Curvature-based Analysis of Connectivity Structure in Brain Networks @ Connectomics


Brain networks inferred from collective patterns of neuronal activity are cornerstones of experimental neuroscience. Modern fMRI scanners allow for high-resolution data that measures the neuronal activity underlying cognitive processes in unprecedented detail. Due to the immense size and complexity of such data sets, efficient evaluation and visualization remain data-analytic challenges. In this study, we combine recent advances in experimental neuroscience and applied mathematics to perform a mathematical characterization of complex networks constructed from fMRI data. We use task-related edge densities (G. Lohmann et al., PlosOne 2016) for constructing networks whose nodes represent voxels in the fMRI data and edges the task-related changes in synchronization between them. This construction captures the dynamic formation of patterns of neuronal activity and therefore represents effectively the connectivity structure between brain regions. Using geometric methods that utilize Forman-Ricci curvature as an edge-based network characteristic (M. Weber et al., J Complex Networks 2017), we perform a mathematical analysis of the resulting complex networks. Our results identify unique features in the network structure that significantly deviate from common observations in other real-world networks. Those include long-range connections of high curvature acting as bridges between major clusters and the absence of hubness and small-world phenomena that are considered hallmarks of real-world networks. The unique features of the networks call for new network-analytics protocols that extend the established node-based tools for real-world networks. We motivate the use of edge-based characteristics and suggest applications in biomedical research. (Joint work with E. Saucan, J. Jost, J. Stelzer, G. Lohmann.)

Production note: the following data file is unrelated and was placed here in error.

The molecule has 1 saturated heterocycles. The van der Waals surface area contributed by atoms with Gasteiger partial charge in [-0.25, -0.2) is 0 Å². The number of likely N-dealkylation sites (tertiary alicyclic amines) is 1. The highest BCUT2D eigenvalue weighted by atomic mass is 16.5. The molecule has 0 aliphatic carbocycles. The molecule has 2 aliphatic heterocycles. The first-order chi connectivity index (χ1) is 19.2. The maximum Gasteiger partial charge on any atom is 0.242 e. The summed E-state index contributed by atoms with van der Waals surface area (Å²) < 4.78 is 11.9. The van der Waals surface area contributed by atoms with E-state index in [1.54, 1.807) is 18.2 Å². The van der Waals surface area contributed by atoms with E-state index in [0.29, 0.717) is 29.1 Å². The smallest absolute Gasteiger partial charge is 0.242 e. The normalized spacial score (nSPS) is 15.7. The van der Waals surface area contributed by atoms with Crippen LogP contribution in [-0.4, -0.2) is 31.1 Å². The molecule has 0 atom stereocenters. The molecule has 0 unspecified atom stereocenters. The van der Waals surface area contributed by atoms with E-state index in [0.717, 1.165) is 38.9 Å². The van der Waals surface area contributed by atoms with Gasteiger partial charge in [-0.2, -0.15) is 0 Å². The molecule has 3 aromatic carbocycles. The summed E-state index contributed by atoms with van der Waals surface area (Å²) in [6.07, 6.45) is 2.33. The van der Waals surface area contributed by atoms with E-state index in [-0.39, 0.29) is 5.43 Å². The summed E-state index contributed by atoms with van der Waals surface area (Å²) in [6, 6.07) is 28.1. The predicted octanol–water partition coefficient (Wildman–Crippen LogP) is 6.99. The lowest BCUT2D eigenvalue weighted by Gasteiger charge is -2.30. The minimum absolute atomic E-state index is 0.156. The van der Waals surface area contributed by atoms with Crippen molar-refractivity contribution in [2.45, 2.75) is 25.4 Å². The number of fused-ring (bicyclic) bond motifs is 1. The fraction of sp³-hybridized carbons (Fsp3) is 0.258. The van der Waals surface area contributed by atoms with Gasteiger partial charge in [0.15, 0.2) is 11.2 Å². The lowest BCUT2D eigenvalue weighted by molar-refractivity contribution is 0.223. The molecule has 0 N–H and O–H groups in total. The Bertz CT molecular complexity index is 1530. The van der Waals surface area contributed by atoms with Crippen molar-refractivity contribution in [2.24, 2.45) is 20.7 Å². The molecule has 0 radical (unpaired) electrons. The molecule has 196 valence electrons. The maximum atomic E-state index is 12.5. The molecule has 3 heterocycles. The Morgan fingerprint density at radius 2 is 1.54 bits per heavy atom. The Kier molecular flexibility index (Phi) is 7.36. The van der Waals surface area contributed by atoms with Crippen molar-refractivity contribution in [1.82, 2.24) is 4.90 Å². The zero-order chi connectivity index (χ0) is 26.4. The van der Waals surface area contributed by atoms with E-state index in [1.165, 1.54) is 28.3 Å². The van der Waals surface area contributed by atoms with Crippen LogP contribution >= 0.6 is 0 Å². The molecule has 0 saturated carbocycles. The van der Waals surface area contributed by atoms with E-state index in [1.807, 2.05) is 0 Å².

Mar 8, 2017
Connectomics (Keystone Symposium)
Santa Fe, NM
Melanie Weber
Melanie Weber
Assistant Professor